Social economy report

Developing a social economy

Department for the Economy Minister Diane Dodds MLA describes the “key role” of social enterprise in building a stronger Northern Ireland economy. 

The Covid pandemic has had a devastating effect on businesses and individuals here in Northern Ireland. The social enterprise sector has been and continues to be absolutely vital in helping our society to get through these difficult times. 

Recently I launched my Economic Recovery Action Plan which sets out a range of decisive actions to kick-start economic recovery in Northern Ireland and build a more competitive, inclusive and greener economy. I believe the social enterprise sector has a key role to play within this plan and the longer term building of a stronger Northern Ireland economy. 

As referenced within the plan my department is leading a cross-departmental Social Economy Policy Group to deliver an integrated strategic approach to the social economy. The vision of this policy group is:
“To cultivate an environment which supports the development of a more sustainable social economy sector capable of making a significant contribution to the social and economic life of Northern Ireland”. Their priority is to focus on how departmental policies/programmes support sector growth and to contribute to the development of an integrated strategic approach to the social economy.

In addition, my department also funds the social economy sector through the Social Economy Work Programme, the main objective of which is to identify and implement a programme of initiatives to enable the continued growth of a sustainable social economy sector across Northern Ireland. Recently it was confirmed that Social Enterprise NI has been successful in securing the grant to deliver the new work programme for the next three years which enables them to continue and build on the good work they have delivered to date.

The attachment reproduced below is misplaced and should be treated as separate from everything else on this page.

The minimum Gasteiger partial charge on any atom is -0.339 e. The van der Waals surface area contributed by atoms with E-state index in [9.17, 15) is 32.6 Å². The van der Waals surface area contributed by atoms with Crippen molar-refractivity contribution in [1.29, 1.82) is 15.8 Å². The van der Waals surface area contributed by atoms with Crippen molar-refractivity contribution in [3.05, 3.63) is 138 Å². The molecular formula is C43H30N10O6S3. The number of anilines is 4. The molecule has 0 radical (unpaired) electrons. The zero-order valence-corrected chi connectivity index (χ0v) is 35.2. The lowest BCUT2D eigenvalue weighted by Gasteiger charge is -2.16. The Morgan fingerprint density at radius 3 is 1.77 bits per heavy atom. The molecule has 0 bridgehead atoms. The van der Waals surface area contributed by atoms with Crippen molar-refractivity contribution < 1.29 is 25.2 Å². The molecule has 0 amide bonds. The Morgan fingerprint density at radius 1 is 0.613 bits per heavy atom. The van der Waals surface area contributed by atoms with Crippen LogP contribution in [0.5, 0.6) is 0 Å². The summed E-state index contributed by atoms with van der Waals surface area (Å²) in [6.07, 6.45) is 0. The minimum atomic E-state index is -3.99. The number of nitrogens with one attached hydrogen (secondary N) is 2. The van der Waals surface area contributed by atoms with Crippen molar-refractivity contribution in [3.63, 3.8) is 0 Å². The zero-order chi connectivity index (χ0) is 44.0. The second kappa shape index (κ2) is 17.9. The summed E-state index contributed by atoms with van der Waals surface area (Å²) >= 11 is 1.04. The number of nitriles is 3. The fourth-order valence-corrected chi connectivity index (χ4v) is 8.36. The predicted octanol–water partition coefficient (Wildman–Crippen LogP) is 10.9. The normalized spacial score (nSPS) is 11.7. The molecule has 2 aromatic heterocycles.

Economy Minister Diane Dodds MLA pictured with (centre) Andrew McCracken, Finance Director at Crumlin-based social enterprise Transport Training Services,

and Colin Jess, Director of Social Enterprise NI.

“Northern Ireland’s economic recovery will be driven by innovation, investment and a skilled workforce.”

While we move towards recovery and the reopening of the economy, we cannot understate the devastating effect the pandemic has had on our communities and lives. The Covid-19 pandemic has resulted in unprecedented financial difficulties for many businesses including social enterprises. In order to help protect jobs, prevent business closures and promote economic recovery the UK Government and the Northern Ireland Executive have put in place a number of support schemes and initiatives to support local industry and businesses, many of which have been available to social enterprises.  

In September of last year, I also announced that the eligibility criteria for the Department for the Economy’s Skills Focus and InnovateUs programmes had been extended to enable social enterprises to apply for support. As I mentioned at the launch of the Economic Recovery Plan, Northern Ireland’s economic recovery will be driven by innovation, investment and a skilled workforce. We need to ensure we have people with the right skills, who can adapt to the changing labour market, to ensure that the local economy can recover and start to grow again.

The Skills Focus and InnovateUs programmes have enabled businesses to access learning, fully funded by my department, from the local further education colleges for upskilling and reskilling of staff with the aim of boosting innovation within the sector.  

I hope the aforementioned gives everyone a flavour of the key role that the social economy sector plays in Northern Ireland and the importance my department places on continuing to support the sector. I look forward to continuing to work with Social Enterprise NI and other stakeholders to contribute to the Recovery Plan and to grow the economy for the benefit of all.  

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